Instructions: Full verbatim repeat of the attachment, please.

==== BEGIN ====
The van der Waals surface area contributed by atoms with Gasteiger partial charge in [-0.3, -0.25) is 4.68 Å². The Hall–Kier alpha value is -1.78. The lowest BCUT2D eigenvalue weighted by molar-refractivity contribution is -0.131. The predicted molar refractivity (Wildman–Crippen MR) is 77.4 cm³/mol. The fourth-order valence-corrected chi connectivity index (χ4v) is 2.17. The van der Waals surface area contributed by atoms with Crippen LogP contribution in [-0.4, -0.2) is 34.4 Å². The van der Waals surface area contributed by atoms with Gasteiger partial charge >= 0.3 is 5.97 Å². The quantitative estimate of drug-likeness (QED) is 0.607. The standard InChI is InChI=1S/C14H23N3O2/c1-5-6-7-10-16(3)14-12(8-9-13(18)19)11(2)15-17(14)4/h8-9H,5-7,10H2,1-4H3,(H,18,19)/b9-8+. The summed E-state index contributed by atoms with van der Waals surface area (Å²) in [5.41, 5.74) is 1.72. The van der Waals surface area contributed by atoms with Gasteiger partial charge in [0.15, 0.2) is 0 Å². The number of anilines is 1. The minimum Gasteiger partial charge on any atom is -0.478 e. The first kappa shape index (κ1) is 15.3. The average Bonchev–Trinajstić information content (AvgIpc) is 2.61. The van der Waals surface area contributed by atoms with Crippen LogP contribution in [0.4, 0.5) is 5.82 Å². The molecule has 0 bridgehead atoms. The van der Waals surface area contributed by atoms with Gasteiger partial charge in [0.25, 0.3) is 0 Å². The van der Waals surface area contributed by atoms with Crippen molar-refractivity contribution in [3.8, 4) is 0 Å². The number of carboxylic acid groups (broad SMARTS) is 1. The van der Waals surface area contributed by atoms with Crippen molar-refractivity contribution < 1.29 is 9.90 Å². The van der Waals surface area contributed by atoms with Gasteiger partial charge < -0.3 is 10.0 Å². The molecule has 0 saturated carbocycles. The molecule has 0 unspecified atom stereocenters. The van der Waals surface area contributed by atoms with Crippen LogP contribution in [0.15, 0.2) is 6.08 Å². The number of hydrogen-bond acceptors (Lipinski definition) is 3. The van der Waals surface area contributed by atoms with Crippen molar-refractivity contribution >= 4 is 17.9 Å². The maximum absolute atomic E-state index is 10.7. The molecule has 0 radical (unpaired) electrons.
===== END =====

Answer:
The van der Waals surface area contributed by atoms with Gasteiger partial charge in [-0.3, -0.25) is 4.68 Å². The Hall–Kier alpha value is -1.78. The lowest BCUT2D eigenvalue weighted by molar-refractivity contribution is -0.131. The predicted molar refractivity (Wildman–Crippen MR) is 77.4 cm³/mol. The fourth-order valence-corrected chi connectivity index (χ4v) is 2.17. The van der Waals surface area contributed by atoms with Crippen LogP contribution in [-0.4, -0.2) is 34.4 Å². The van der Waals surface area contributed by atoms with Gasteiger partial charge >= 0.3 is 5.97 Å². The quantitative estimate of drug-likeness (QED) is 0.607. The standard InChI is InChI=1S/C14H23N3O2/c1-5-6-7-10-16(3)14-12(8-9-13(18)19)11(2)15-17(14)4/h8-9H,5-7,10H2,1-4H3,(H,18,19)/b9-8+. The summed E-state index contributed by atoms with van der Waals surface area (Å²) in [5.41, 5.74) is 1.72. The van der Waals surface area contributed by atoms with Gasteiger partial charge in [0.15, 0.2) is 0 Å². The number of anilines is 1. The minimum Gasteiger partial charge on any atom is -0.478 e. The first kappa shape index (κ1) is 15.3. The average Bonchev–Trinajstić information content (AvgIpc) is 2.61. The van der Waals surface area contributed by atoms with Crippen LogP contribution in [0.4, 0.5) is 5.82 Å². The molecule has 0 bridgehead atoms. The van der Waals surface area contributed by atoms with Gasteiger partial charge in [0.25, 0.3) is 0 Å². The van der Waals surface area contributed by atoms with Crippen molar-refractivity contribution in [3.8, 4) is 0 Å². The number of carboxylic acid groups (broad SMARTS) is 1. The van der Waals surface area contributed by atoms with Crippen molar-refractivity contribution < 1.29 is 9.90 Å². The van der Waals surface area contributed by atoms with Gasteiger partial charge < -0.3 is 10.0 Å². The molecule has 0 saturated carbocycles. The molecule has 0 unspecified atom stereocenters. The van der Waals surface area contributed by atoms with Crippen LogP contribution in [0.15, 0.2) is 6.08 Å². The number of hydrogen-bond acceptors (Lipinski definition) is 3. The van der Waals surface area contributed by atoms with Crippen molar-refractivity contribution >= 4 is 17.9 Å². The maximum absolute atomic E-state index is 10.7. The molecule has 0 radical (unpaired) electrons.